The Judges: Diving into one of the Bible’s Most Violent Books
I’ve written about the Deuteronomic Histories before. These are a run of books that begin with Deuteronomy and culminate in First and Second Kings. In between these books ends you’ll find Joshua, Judges, and First and Second Samuel. You may also find Ruth, but that’s not part of the Deuteronomic Histories. These Histories are believed to have been composed and compiled by a group of scholars known as the Deuteronomists, who sought to provide an ideological basis for a number of reforms to the Israelite religion. Deuteronomy is the legal basis for these reforms, and the Histories lay out an ideological history, among the first of it’s kind, intended to explain how exactly Israel came to be conquered by the Babylonians. The Deuteronomists believed it was because of Israel’s unrighteousness, because Israel turned away from God, and so God sent Israel into exile. The Deuteronomic Histories seek to illustrate this point by showing Israel, well, turning away from God.
There’s a lot going on in these histories, and a lot of it is quite violent. There’s the brutal (many would say genocidal) conquest of the Holy Land in Joshua, the constant warfare and royal politics of First and Second Samuel, and the multitude of invasions in First and Second Kings. But the most brutal of all is the book of Judges, which sits between Joshua and Samuel. Judges is a fascinating book of the Bible, as much for its violence as for the window it provides into an earlier world and an interesting period in human history. We’ll touch on the historical aspects of Judges later, but first, let’s get into the content, purpose, and theology.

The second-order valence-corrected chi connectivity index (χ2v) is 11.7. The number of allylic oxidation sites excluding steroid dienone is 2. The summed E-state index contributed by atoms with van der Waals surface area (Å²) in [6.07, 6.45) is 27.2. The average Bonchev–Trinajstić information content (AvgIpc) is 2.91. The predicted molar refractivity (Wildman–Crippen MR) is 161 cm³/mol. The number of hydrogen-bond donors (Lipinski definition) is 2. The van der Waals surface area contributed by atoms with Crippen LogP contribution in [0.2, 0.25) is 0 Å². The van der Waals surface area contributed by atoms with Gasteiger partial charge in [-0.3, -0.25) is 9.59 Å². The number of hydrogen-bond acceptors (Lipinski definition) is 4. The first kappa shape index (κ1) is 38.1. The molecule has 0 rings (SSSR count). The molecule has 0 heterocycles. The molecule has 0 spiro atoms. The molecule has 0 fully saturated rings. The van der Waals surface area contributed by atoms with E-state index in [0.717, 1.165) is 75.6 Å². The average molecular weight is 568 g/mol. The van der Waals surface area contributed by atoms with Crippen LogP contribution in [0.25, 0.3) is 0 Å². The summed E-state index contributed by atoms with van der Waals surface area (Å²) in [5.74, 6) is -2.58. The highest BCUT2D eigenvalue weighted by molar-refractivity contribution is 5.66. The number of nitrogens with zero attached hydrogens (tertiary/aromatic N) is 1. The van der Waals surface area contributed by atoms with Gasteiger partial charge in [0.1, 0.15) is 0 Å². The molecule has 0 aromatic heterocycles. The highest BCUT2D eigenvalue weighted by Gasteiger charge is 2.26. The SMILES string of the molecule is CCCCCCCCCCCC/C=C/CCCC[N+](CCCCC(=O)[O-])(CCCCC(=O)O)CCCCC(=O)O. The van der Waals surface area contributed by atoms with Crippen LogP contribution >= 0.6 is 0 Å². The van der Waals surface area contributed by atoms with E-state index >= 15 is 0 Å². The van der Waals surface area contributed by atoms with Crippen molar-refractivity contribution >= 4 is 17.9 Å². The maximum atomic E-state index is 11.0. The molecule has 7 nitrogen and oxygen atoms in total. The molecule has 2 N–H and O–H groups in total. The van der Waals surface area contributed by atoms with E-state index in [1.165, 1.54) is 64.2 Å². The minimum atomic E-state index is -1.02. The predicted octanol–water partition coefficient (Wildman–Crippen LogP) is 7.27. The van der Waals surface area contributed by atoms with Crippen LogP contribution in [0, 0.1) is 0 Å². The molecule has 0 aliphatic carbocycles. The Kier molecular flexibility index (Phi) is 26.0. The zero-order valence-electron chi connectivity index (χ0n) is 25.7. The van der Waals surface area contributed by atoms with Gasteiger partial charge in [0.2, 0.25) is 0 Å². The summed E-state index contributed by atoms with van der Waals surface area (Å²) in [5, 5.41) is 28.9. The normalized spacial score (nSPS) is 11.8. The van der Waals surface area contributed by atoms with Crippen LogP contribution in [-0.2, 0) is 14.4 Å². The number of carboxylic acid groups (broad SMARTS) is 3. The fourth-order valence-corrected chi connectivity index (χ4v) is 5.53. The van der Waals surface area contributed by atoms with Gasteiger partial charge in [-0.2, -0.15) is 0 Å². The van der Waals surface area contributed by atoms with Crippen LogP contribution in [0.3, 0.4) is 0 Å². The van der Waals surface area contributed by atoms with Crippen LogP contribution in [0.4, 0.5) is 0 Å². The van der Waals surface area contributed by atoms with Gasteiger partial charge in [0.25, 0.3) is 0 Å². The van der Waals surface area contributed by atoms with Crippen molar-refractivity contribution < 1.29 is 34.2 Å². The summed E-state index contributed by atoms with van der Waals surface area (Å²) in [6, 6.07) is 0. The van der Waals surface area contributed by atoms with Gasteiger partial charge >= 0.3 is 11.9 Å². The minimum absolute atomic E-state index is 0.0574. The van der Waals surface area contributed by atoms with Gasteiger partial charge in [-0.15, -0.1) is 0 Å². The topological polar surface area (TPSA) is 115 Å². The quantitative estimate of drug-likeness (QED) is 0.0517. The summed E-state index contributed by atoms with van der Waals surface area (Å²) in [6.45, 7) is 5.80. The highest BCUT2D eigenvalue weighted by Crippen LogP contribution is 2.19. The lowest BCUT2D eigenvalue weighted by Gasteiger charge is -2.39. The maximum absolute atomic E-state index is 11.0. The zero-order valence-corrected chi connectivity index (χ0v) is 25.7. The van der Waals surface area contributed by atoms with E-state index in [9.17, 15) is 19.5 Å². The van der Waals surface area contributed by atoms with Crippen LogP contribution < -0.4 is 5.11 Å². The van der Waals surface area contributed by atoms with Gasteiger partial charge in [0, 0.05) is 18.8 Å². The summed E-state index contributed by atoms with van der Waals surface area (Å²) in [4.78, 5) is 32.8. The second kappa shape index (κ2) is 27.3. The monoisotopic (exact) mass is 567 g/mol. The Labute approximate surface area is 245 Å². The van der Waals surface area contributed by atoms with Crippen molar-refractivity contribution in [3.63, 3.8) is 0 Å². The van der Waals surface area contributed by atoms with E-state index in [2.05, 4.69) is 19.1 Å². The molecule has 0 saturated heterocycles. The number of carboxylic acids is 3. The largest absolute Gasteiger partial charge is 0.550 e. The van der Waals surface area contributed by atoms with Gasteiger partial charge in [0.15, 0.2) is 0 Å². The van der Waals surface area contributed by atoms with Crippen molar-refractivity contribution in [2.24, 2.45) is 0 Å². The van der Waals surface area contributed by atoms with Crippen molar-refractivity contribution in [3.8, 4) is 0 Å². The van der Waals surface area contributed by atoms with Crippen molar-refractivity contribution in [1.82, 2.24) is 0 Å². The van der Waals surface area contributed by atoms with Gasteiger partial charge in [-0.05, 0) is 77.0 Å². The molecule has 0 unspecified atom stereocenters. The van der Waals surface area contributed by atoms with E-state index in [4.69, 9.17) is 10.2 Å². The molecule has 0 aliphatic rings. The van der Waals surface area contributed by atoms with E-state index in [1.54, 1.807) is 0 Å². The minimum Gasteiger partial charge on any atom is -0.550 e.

Judges takes place after the conquest of the Promised Land in Joshua. In Judges, the Hebrews have spread out across the land, organized by tribe. Many of the larger cities appear to be still occupied by Philistines and other groups. (Check here for an alternative theory of the Exodus). Judges follows a pretty basic pattern: the Hebrews are doing fine, then they begin to turn from God’s laws, then a crisis hits, then a Judge, or ad hoc military leader, rises up to end the crisis, then the Hebrews promise not to stray ever again. Rinse and repeat.